Are the Classical Functions Put Forward by Henri Fayol in 1949 Still Valid and True Today?

1249 Words Apr 8th, 2013 5 Pages
Academics for years have been pondering the effectiveness of classical approaches to newer conceptualizations within management functions. Are the classical functions put forward by Henri Fayol in 1949 still valid and true today?, or are the theories put forward by other academics such as Mintzberg more valid?, or would the scientific type management concepts be more fitting?. To answer such questions this report examines two Journal journals, “Are the classical management functions useful in describing managerial work?” (Journal 1) and “Some effects of Fayolism” (Journal 2). By analyzing the different arguments put forward, I aim to conclude which theory is more appropriate to management study today.
In journal 1, Carroll and Gillen
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Upon the empirical studies, there is sufficient evidence to merit the classical approach in its functions being used by managers.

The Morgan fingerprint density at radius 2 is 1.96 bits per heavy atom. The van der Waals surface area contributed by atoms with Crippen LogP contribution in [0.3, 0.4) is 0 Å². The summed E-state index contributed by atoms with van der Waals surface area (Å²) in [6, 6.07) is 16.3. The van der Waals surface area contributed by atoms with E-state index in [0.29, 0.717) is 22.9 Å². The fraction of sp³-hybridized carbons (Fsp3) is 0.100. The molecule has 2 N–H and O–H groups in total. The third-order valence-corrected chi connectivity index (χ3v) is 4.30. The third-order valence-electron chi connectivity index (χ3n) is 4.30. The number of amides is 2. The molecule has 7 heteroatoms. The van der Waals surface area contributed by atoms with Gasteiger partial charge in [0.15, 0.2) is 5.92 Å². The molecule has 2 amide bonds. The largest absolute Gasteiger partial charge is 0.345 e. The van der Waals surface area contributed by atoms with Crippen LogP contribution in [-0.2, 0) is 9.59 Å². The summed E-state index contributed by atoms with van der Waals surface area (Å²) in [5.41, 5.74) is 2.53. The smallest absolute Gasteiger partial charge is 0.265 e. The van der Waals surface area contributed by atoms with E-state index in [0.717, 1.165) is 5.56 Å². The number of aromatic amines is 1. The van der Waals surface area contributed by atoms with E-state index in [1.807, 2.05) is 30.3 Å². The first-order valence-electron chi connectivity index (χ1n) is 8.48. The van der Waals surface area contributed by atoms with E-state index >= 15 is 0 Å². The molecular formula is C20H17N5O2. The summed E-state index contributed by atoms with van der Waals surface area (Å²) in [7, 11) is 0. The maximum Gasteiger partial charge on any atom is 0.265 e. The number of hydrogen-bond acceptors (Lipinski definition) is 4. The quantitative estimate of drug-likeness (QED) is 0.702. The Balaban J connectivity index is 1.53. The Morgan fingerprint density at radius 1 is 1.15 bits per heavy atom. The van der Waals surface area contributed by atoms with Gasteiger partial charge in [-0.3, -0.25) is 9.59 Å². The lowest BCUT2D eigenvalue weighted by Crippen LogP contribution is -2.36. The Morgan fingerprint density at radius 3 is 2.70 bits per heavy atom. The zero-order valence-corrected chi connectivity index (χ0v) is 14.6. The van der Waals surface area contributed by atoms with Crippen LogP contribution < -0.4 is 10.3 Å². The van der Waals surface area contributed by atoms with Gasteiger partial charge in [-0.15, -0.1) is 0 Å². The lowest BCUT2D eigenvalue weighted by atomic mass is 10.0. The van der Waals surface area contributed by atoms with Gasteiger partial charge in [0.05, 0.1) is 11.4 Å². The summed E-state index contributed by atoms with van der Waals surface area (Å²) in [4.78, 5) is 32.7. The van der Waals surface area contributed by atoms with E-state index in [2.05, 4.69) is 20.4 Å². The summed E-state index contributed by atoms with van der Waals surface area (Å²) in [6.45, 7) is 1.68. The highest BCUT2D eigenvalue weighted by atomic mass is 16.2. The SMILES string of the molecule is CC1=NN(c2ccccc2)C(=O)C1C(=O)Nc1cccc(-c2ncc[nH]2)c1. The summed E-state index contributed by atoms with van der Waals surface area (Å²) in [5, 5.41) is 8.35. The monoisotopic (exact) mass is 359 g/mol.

However Mintzberg did not agree with Fayol’s theory. Mintzberg felt that “Fayol’s fifty year description of managerial work is no longer of use to us” (Mintzberg, 1971 pp 39). Mintzberg proposed a different model consisting of ten work roles; interpersonal roles (figurehead, leader and liaison), informational roles (monitor or nerve center, disseminator and spokesman) and decision-making (entrepreneur, disturbance handler, resource allocator and negotiator). However this model came under scrutiny by competing theorists. The author used many examples and refers to experiments done by other academics to criticize Mintzberg’s theory. McCall and Segrist (1980) limited the number of roles Mintzberg claimed, on the basis that certain roles overlapped each other and could not be called separate. Lau, Newman and Broedling (1980) limited the model to four factors (leadership and supervision, information gathering and dissemination, technical problem solving, and executive decision making) upon the findings of their experiment. The flaws within the Mintzberg Model rose due to the ‘observable physical’ approach taken. The journal

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